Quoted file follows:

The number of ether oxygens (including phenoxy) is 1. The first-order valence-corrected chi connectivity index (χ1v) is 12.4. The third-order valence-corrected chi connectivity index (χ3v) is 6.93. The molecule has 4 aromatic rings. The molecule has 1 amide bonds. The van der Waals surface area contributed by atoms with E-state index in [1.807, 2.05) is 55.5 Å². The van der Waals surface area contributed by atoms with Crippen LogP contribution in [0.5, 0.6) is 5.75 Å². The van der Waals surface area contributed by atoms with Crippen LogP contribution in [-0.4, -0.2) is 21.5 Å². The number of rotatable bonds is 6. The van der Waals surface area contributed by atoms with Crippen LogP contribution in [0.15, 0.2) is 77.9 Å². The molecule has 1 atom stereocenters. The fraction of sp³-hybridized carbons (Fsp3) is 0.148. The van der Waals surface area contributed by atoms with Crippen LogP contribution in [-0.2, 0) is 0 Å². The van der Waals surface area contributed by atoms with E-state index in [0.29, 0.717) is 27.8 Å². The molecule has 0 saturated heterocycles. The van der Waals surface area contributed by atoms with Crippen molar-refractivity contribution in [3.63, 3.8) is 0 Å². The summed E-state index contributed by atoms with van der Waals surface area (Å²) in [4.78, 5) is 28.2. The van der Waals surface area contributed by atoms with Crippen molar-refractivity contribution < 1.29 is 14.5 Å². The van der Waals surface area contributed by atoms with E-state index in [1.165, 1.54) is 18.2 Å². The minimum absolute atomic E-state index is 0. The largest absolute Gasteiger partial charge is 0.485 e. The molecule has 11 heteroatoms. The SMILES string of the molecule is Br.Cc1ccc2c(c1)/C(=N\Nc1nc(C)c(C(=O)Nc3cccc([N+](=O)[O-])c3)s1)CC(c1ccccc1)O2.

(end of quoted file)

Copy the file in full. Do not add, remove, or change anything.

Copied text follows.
The number of ether oxygens (including phenoxy) is 1. The first-order valence-corrected chi connectivity index (χ1v) is 12.4. The third-order valence-corrected chi connectivity index (χ3v) is 6.93. The molecule has 4 aromatic rings. The molecule has 1 amide bonds. The van der Waals surface area contributed by atoms with E-state index in [1.807, 2.05) is 55.5 Å². The van der Waals surface area contributed by atoms with Crippen LogP contribution in [0.5, 0.6) is 5.75 Å². The van der Waals surface area contributed by atoms with Crippen LogP contribution in [-0.4, -0.2) is 21.5 Å². The number of rotatable bonds is 6. The van der Waals surface area contributed by atoms with Crippen LogP contribution in [0.15, 0.2) is 77.9 Å². The molecule has 1 atom stereocenters. The fraction of sp³-hybridized carbons (Fsp3) is 0.148. The van der Waals surface area contributed by atoms with Crippen LogP contribution in [-0.2, 0) is 0 Å². The van der Waals surface area contributed by atoms with E-state index in [0.29, 0.717) is 27.8 Å². The molecule has 0 saturated heterocycles. The van der Waals surface area contributed by atoms with Crippen molar-refractivity contribution in [3.63, 3.8) is 0 Å². The summed E-state index contributed by atoms with van der Waals surface area (Å²) in [4.78, 5) is 28.2. The van der Waals surface area contributed by atoms with Crippen molar-refractivity contribution < 1.29 is 14.5 Å². The van der Waals surface area contributed by atoms with E-state index in [1.165, 1.54) is 18.2 Å². The minimum absolute atomic E-state index is 0. The largest absolute Gasteiger partial charge is 0.485 e. The molecule has 11 heteroatoms. The SMILES string of the molecule is Br.Cc1ccc2c(c1)/C(=N\Nc1nc(C)c(C(=O)Nc3cccc([N+](=O)[O-])c3)s1)CC(c1ccccc1)O2.